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I have a LAMP server running on CentOS 5.5 64-bit and would like to reload my httpd service after making new subdomains.

I have 3 servers mounted onto my web server, and depending on what resources each mounted server has i create new user accounts and add them to the available server.

for instance when a user registers and needs 5gb of space then my PHP scripts searches through my mounted servers to see if they have an allocation slot open for a new user. if not then it moves to the next server and so on. So depending on the server they end up in i create a new conf files to reflect that server as their DocumentRoot

the issue is that i need to reload the httpd service manually after each subdomain is created for a particular user.

I am trying to find a way to have the httpd service reloaded as soon as a user registers.

currently i am trying this:

system("/bin/echo '/sbin/service httpd reload > /dev/null 2>&1' | /usr/bin/at now");

my httpd service is located at /etc/init.d/httpd

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3 Answers 3

up vote 3 down vote accepted

Execute commands requires root from PHP is not good idea. I would suggest you monitoring the /etc/httpd/conf.d folder and reload Apache whenever it changes. Take a look at incron.


Install it from rpmforge repository:

# yum -y install incron

Edit root's crontab with incrontab -e:

/etc/httpd/conf.d/ IN_CREATE,IN_DELETE,IN_MODIFY /etc/init.d/httpd reload

Start it:

# service incrond start
# chkconfig incrond on

and create a .conf file in /etc/httpd/conf.d and take a look at /var/log/cron to see what happens.

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do you have any live examples on how to use incron? –  s2xi Aug 31 '11 at 8:50
    
Check out my above example (I've not tested). –  quanta Aug 31 '11 at 9:01
    
oh wow, easier than i thought! let me try –  s2xi Aug 31 '11 at 9:14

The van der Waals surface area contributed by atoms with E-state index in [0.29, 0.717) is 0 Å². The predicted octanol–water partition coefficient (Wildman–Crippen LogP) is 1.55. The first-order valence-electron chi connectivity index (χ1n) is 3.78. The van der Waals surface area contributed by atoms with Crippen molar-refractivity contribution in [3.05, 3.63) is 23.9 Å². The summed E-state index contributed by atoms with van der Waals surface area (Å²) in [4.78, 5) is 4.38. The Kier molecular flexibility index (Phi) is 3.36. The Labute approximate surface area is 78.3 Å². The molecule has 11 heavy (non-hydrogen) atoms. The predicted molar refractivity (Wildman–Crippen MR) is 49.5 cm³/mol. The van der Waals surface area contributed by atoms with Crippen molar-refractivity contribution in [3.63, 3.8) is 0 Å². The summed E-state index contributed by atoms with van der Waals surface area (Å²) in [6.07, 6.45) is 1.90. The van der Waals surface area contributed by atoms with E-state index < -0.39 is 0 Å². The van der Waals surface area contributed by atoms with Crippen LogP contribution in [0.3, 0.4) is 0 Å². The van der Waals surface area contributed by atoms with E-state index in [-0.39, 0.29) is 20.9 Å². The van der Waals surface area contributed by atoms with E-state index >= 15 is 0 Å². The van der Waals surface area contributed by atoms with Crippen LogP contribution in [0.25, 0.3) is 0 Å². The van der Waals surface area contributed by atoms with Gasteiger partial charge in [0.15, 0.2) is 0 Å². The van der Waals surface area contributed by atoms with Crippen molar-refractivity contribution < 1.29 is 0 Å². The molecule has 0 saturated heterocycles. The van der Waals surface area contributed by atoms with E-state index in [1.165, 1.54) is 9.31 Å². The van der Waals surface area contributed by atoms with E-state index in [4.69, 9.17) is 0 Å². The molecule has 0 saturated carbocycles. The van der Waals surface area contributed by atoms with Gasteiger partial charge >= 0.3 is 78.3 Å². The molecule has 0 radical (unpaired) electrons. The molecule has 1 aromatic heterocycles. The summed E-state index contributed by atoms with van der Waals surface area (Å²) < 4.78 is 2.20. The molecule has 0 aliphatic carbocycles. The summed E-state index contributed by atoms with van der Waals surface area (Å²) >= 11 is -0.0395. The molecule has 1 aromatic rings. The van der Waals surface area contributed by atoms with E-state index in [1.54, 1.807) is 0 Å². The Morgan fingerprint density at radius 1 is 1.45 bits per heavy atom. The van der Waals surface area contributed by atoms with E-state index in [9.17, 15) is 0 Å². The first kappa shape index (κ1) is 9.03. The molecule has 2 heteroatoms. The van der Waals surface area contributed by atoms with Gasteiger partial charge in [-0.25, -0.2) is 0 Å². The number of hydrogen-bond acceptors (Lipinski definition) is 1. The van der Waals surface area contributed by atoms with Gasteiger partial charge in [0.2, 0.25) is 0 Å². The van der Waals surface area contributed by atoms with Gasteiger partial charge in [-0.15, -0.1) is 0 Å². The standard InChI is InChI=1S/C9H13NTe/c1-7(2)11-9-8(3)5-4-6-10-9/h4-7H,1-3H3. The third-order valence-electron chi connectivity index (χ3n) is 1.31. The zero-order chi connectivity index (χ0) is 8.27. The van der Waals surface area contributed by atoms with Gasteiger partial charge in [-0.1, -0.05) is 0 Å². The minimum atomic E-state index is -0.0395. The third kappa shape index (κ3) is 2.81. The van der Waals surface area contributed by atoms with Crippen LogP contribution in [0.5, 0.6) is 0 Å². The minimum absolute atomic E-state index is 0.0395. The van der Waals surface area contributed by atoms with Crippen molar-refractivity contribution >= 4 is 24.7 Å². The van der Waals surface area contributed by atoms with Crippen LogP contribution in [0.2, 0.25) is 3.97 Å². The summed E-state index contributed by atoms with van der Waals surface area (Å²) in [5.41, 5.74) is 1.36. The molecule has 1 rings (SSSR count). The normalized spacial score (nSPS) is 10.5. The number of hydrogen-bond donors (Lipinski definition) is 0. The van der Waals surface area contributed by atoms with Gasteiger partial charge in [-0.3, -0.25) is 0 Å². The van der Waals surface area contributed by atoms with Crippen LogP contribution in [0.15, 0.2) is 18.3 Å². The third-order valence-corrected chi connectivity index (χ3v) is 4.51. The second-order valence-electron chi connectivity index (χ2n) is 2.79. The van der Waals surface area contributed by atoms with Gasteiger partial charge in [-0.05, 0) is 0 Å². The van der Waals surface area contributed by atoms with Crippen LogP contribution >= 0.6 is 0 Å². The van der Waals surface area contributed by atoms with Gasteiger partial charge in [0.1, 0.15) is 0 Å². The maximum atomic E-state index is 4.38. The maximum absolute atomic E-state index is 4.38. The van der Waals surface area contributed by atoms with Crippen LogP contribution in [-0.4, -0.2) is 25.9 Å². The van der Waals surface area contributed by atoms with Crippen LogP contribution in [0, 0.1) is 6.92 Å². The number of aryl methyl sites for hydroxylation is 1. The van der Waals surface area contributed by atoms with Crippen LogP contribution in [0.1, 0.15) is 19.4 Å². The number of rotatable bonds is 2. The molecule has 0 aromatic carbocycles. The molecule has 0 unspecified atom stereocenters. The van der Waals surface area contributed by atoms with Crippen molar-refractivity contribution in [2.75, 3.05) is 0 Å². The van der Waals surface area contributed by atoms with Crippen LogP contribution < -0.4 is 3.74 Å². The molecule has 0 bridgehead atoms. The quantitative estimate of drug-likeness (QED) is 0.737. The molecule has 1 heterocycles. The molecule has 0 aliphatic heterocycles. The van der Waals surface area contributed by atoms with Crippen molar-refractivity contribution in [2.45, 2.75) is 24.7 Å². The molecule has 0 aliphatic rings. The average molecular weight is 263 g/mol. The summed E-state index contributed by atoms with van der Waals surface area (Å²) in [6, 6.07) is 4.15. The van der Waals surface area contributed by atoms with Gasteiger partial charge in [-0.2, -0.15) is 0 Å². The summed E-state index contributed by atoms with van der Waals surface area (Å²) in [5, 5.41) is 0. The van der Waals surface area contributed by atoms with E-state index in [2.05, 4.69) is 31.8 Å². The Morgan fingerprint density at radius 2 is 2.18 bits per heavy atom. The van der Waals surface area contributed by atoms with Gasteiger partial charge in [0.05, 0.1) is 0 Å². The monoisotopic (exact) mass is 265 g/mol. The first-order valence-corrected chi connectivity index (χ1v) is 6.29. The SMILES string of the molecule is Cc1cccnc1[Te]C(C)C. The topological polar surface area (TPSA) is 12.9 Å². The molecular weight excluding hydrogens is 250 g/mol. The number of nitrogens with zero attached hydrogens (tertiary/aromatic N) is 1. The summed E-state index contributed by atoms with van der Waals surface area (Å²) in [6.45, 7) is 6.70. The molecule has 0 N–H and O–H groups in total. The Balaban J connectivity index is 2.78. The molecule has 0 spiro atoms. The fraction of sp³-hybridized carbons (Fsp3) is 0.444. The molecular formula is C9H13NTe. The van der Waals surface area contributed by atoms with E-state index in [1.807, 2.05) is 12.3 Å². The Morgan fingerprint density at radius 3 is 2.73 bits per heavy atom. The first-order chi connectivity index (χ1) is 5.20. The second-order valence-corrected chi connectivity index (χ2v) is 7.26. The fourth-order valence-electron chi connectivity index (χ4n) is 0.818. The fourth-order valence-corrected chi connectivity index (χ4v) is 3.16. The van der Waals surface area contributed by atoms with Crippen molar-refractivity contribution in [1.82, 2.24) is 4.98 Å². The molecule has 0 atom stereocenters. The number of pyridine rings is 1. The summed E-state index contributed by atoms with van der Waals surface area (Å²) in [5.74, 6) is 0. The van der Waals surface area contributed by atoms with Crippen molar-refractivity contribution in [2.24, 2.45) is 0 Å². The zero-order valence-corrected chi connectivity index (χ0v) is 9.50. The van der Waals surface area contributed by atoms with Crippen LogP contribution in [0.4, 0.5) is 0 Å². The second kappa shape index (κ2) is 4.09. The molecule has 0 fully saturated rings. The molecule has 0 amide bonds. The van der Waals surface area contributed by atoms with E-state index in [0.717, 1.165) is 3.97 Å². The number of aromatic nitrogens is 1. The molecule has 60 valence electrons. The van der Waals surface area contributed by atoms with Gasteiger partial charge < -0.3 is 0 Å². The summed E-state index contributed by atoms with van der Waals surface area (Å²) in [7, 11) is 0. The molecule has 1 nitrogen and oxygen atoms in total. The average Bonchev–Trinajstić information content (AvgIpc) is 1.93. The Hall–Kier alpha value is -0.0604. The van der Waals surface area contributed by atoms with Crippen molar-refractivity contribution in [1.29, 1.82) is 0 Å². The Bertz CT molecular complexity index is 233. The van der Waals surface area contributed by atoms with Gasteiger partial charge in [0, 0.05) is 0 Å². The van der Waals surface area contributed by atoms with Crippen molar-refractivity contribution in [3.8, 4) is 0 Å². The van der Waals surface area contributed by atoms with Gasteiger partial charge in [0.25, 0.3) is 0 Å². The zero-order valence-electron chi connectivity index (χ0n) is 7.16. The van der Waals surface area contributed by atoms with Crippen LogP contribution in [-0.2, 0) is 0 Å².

rpmforge repo. –  quanta Aug 31 '11 at 9:16
    
ok got it installed and added the example provided then loaded up incrontab /helix/cron_conf.txt the started the service. i did make a new conf file but when i check the logs it didn't log anythin –  s2xi Aug 31 '11 at 9:25

I would do this by having php create a directory somewhere in the filesystem and then have a cron script run as root that would check for the existence of the directory and restart the HTTP server if it exists and remove the directory. This way at least you are not giving the httpd user too much privilege.

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hmmm, let me look into that. I thought of that at some point but i think i just got lazy with thinking of how i would approach that from a programming stand point. –  s2xi Aug 31 '11 at 8:32
1  
Lazy is the mother of security breach. –  Iain Aug 31 '11 at 8:35
    
i know, but still human nature to want to take shortcuts when you feel that end is in sight ;) –  s2xi Aug 31 '11 at 8:38

The PHP script could invoke "apachectl restart" via sudo (ie, sudo /usr/sbin/apachectl restart), and sudo could be configured to permit the user that runs httpd (and therefore, presumably, the PHP script) to run that command without password. This line of sudoers code would achieve that:

apache  ALL=(root) NOPASSWD: /usr/sbin/apachectl restart

Obviously, you will need to ensure that the user and path there are correct for your environment; mine are taken from a CentOS 5 system.

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is that a bash command or something i would run system or exec functions with? –  s2xi Aug 31 '11 at 8:24
1  
Both; it is suitable for use as a bash command, and therefore also something you could invoke with the system() call. –  MadHatter Aug 31 '11 at 8:38
    
when you say apache is that the user or group your trying to run the command in? –  s2xi Aug 31 '11 at 8:46
    
The user. (filler text) –  MadHatter Aug 31 '11 at 8:47
    
when i run this in the terminal it returns -bash: syntax error near unexpected token (' –  s2xi Aug 31 '11 at 8:48

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